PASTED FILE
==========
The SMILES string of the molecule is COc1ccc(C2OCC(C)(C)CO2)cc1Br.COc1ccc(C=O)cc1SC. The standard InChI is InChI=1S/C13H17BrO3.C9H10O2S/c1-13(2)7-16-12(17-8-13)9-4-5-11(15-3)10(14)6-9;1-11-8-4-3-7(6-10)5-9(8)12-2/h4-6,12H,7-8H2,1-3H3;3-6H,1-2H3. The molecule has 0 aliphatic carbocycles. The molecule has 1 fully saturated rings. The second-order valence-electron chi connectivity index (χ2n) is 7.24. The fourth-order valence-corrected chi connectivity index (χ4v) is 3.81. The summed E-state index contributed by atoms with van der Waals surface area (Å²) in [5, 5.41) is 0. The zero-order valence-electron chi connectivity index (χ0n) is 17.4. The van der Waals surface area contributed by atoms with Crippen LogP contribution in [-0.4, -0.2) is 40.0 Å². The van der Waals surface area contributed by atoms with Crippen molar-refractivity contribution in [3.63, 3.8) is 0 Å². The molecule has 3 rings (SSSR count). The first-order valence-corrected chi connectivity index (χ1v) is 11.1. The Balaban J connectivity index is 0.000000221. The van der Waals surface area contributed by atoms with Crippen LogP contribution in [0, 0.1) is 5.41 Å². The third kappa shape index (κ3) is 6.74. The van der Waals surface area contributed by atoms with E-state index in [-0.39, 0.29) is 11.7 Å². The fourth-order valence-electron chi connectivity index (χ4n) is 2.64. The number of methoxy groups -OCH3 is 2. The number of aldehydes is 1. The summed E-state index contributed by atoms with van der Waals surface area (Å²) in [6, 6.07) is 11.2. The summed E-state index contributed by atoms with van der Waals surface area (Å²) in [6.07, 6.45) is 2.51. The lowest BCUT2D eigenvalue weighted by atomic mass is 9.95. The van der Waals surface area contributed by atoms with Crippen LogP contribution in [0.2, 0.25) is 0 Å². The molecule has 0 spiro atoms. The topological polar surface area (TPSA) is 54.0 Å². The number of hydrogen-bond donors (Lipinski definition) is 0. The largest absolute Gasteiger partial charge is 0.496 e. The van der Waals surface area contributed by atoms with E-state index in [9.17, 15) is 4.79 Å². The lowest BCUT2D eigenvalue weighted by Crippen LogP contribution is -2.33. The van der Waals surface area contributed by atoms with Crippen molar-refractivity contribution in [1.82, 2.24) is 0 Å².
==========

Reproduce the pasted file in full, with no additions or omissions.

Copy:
The SMILES string of the molecule is COc1ccc(C2OCC(C)(C)CO2)cc1Br.COc1ccc(C=O)cc1SC. The standard InChI is InChI=1S/C13H17BrO3.C9H10O2S/c1-13(2)7-16-12(17-8-13)9-4-5-11(15-3)10(14)6-9;1-11-8-4-3-7(6-10)5-9(8)12-2/h4-6,12H,7-8H2,1-3H3;3-6H,1-2H3. The molecule has 0 aliphatic carbocycles. The molecule has 1 fully saturated rings. The second-order valence-electron chi connectivity index (χ2n) is 7.24. The fourth-order valence-corrected chi connectivity index (χ4v) is 3.81. The summed E-state index contributed by atoms with van der Waals surface area (Å²) in [5, 5.41) is 0. The zero-order valence-electron chi connectivity index (χ0n) is 17.4. The van der Waals surface area contributed by atoms with Crippen LogP contribution in [-0.4, -0.2) is 40.0 Å². The van der Waals surface area contributed by atoms with Crippen molar-refractivity contribution in [3.63, 3.8) is 0 Å². The molecule has 3 rings (SSSR count). The first-order valence-corrected chi connectivity index (χ1v) is 11.1. The Balaban J connectivity index is 0.000000221. The van der Waals surface area contributed by atoms with Crippen LogP contribution in [0, 0.1) is 5.41 Å². The third kappa shape index (κ3) is 6.74. The van der Waals surface area contributed by atoms with E-state index in [-0.39, 0.29) is 11.7 Å². The fourth-order valence-electron chi connectivity index (χ4n) is 2.64. The number of methoxy groups -OCH3 is 2. The number of aldehydes is 1. The summed E-state index contributed by atoms with van der Waals surface area (Å²) in [6, 6.07) is 11.2. The summed E-state index contributed by atoms with van der Waals surface area (Å²) in [6.07, 6.45) is 2.51. The lowest BCUT2D eigenvalue weighted by atomic mass is 9.95. The van der Waals surface area contributed by atoms with Crippen LogP contribution in [0.2, 0.25) is 0 Å². The molecule has 0 spiro atoms. The topological polar surface area (TPSA) is 54.0 Å². The number of hydrogen-bond donors (Lipinski definition) is 0. The largest absolute Gasteiger partial charge is 0.496 e. The van der Waals surface area contributed by atoms with E-state index in [9.17, 15) is 4.79 Å². The lowest BCUT2D eigenvalue weighted by Crippen LogP contribution is -2.33. The van der Waals surface area contributed by atoms with Crippen molar-refractivity contribution in [1.82, 2.24) is 0 Å².